Cybersecurity framework overview
Unlike other frameworks, the CSF was not developed by NIST to be a standalone, end-to-end solution for an organization wishing to implement and maintain a cybersecurity program. In fact, the CSF isn’t even meant to be a checklist or evaluative tool used to determine the level of security an organization has in place.
Instead, the CSG is made to be used alongside other cybersecurity policy and management frameworks like COBIT, NIST SP 800-53, ISO 27000 and ANSI/ISA 62443, offering a risk-based approach to managing risk. When used alongside another best practices framework, the CSF helps to provide additional perspectives, guidance and compliance approaches that these other standards may not cover for each organization’s particular situation.
In terms of structure, the CSF has three main parts: the core, tiers and profiles. Each of these will be briefly introduced in this article but will be explored in far more depth as we continue with the Infosec Skills NIST CSF program series.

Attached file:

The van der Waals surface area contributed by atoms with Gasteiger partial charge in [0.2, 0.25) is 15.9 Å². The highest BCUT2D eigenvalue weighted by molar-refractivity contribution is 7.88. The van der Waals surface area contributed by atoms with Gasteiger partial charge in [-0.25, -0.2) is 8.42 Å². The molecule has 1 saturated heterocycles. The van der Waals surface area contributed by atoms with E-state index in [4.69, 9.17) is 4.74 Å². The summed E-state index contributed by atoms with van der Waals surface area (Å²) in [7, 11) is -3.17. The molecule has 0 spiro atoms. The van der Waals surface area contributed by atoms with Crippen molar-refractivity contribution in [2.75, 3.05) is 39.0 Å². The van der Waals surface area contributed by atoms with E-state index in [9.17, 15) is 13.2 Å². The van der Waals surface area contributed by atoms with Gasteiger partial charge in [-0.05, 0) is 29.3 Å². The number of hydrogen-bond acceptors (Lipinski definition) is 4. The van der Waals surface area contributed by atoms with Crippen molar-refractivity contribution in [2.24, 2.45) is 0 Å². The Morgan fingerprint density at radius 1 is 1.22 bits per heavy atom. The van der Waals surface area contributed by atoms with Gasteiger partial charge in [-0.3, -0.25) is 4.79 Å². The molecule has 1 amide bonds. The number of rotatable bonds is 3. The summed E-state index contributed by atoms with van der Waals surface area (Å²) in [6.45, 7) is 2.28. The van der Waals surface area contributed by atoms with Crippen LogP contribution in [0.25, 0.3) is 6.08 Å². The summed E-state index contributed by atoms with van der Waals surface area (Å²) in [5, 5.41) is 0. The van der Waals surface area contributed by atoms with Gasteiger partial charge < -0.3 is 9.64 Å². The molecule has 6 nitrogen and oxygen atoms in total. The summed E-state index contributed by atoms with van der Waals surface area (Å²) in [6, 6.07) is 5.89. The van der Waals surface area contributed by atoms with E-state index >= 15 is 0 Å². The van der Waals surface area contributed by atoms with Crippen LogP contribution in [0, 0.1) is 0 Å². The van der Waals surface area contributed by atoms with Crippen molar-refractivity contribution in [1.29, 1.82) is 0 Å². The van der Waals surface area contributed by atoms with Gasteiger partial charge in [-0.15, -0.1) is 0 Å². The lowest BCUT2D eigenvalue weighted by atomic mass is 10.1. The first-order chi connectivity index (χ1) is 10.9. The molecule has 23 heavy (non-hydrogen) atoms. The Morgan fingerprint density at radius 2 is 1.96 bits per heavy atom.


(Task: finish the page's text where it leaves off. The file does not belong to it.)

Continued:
The main body of the CSF includes the framework’s five functions, goals or core components. These five functions are: Identify, Protect, Detect, Respond and Recover. Each of these five core components are further divided into categories, subcategories, outcomes and informative references or controls. In sum, there are 22 categories, 98 subcategories, 125 outcomes and 287 references that make up the CSF.
When presented as a whole, these core components can be a helpful way to define, evaluate and maintain a security program and the related policies and tools needed to implement it. The Framework Core is also written to be common across all industries and critical infrastructure sectors.
Framework implementation tiers
There are four framework implementation tiers within the CSF: Partial, Risk-Informed, Repeatable and Adaptive. While not formally defined as levels of maturity, these tiers are helpful for organizations to provide milestones that can be used to evaluate how cybersecurity is prioritized, how risk is managed, and if the necessary processes are in place to maintain relevance and mitigate risk overtime.